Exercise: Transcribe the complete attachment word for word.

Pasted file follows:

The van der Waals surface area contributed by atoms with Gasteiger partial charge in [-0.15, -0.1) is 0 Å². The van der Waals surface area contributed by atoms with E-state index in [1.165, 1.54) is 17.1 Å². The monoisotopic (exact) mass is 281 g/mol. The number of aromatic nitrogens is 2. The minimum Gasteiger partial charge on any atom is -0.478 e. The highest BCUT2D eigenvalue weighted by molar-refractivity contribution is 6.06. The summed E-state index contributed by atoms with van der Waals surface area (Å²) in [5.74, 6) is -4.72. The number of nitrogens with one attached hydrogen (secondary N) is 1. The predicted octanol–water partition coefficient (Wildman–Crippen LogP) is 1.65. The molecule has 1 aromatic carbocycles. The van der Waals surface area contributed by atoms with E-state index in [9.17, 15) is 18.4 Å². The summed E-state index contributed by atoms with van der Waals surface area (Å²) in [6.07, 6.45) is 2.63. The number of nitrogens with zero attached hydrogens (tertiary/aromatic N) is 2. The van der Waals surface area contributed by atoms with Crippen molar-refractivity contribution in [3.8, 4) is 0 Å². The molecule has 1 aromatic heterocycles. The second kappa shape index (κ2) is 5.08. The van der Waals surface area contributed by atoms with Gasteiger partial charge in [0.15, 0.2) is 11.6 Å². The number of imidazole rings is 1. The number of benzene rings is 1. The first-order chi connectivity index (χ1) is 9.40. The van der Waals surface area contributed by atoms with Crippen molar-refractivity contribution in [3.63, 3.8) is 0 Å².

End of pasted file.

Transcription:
The van der Waals surface area contributed by atoms with Gasteiger partial charge in [-0.15, -0.1) is 0 Å². The van der Waals surface area contributed by atoms with E-state index in [1.165, 1.54) is 17.1 Å². The monoisotopic (exact) mass is 281 g/mol. The number of aromatic nitrogens is 2. The minimum Gasteiger partial charge on any atom is -0.478 e. The highest BCUT2D eigenvalue weighted by molar-refractivity contribution is 6.06. The summed E-state index contributed by atoms with van der Waals surface area (Å²) in [5.74, 6) is -4.72. The number of nitrogens with one attached hydrogen (secondary N) is 1. The predicted octanol–water partition coefficient (Wildman–Crippen LogP) is 1.65. The molecule has 1 aromatic carbocycles. The van der Waals surface area contributed by atoms with E-state index in [9.17, 15) is 18.4 Å². The summed E-state index contributed by atoms with van der Waals surface area (Å²) in [6.07, 6.45) is 2.63. The number of nitrogens with zero attached hydrogens (tertiary/aromatic N) is 2. The van der Waals surface area contributed by atoms with Crippen molar-refractivity contribution in [3.8, 4) is 0 Å². The molecule has 1 aromatic heterocycles. The second kappa shape index (κ2) is 5.08. The van der Waals surface area contributed by atoms with Gasteiger partial charge in [0.15, 0.2) is 11.6 Å². The number of imidazole rings is 1. The number of benzene rings is 1. The first-order chi connectivity index (χ1) is 9.40. The van der Waals surface area contributed by atoms with Crippen molar-refractivity contribution in [3.63, 3.8) is 0 Å².